(I learned it as straightedge and compass.) Wikipedia did not mention the story that Gauss has a regular heptadecagon inscribed on his tombstone.

You can find such "collections" for numbers like 7, 8, or 13, even ignoring the integers 0-4, and 42 is obviously a reference to Hitchhikers guide, a work of fiction. Am I missing something?

Surely he loves it for 17 reasons.

There’s nothing magical here, the first term describes a 180 degree rotation around a circle of radius 1, landing you at -1. Then you add 1 and you land at the Center of your circle, (0,0).

So why does the first term describe a 180 degree rotation?

People learn that 2^3 means to take three copies of 2 and multiply them together, and that i^2 is -1, so what does it mean to take (i pi) copies of e and multiply them together?

The part you are describing is not where the magic resides ...

Well, there is nothing magical in a magic after you explain it.

But why does rotation work as a model of complex numbers? It's (mathe)magical!

How do you like:

e^(i * tau) = 1


I actually find this less aesthetically pleasing. It removes the addition identity constant (0).

But that's subjective, who cares?

e^(i * tau) - 1 = 0

I recently learned:

> It has been claimed that Euler's identity appears in his monumental work of mathematical analysis published in 1748, Introductio in analysin infinitorum. However, it is questionable whether this particular concept can be attributed to Euler himself, as he may never have expressed it. https://en.m.wikipedia.org/wiki/Euler's_identity

But it is still cool.


I like your style. Mine is why is the kissing number for circles in the plane 6? Why is it even an integer? Seems totally rigged!

I too have spent some time pondering this equation. I've written down some of my findings.


3blue1brown has an excellent and concise video explaining this:



An extension of this I find even more surprising

I prefer e^(i * 2pi) = 1 (or any multiple of i 2pi).

2pi (or tau) is simply a more fundamental constant for nearly all formulas related to trigonometry and DSP (excluding the sinc function).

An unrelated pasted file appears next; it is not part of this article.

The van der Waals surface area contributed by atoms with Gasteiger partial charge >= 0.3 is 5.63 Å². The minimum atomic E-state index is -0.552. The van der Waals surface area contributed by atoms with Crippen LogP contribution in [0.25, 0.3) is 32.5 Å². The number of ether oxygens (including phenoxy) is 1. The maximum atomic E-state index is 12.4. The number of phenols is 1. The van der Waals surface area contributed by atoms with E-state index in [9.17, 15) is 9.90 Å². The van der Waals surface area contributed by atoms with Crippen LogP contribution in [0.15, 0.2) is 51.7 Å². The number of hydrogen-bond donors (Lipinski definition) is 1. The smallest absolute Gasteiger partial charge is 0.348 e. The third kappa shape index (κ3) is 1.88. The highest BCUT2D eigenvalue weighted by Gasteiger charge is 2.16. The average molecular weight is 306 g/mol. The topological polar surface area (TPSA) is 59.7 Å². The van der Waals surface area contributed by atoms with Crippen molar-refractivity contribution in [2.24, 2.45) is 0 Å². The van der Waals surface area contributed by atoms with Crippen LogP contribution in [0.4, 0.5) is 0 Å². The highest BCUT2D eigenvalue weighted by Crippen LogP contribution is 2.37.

I find it amusing that many replies to your comment illustrate your point very well.

If we just throw our hands up in the air and declare everything a "miracle" we never learn anything.

Fun fact: Gauss is said to have commented on this equation that "if this was not immediately apparent to you upon being told it, you would never be a first-class mathematician".

It is’t the exponential function that’s a miracle, it’s the Maclaurin series. Think about it. The Maclaurin series says that in a very real sense, the value of a function at zero, and the value of all of its derivatives at zero, contains all of the information there is to know about it. Intuitively, this should be completely unexpected. Why in the world would the derivatives of a function evaluated at a single point tell you anything whatsoever about the value of the function arbitrarily far away from that point?

EDIT: as mentioned below, this is not true of all functions, even all functions that are infinitely differentiable at zero. But it is true for very large classes of functions.

> Intuitively, this should be completely unexpected.

It actually makes intuitive sense to me. I like to think of it this way:

1) If we have the value of a function at a given point and we want to extrapolate the function's values before and after that point, we need to know how the value is changing at that point: the derivative.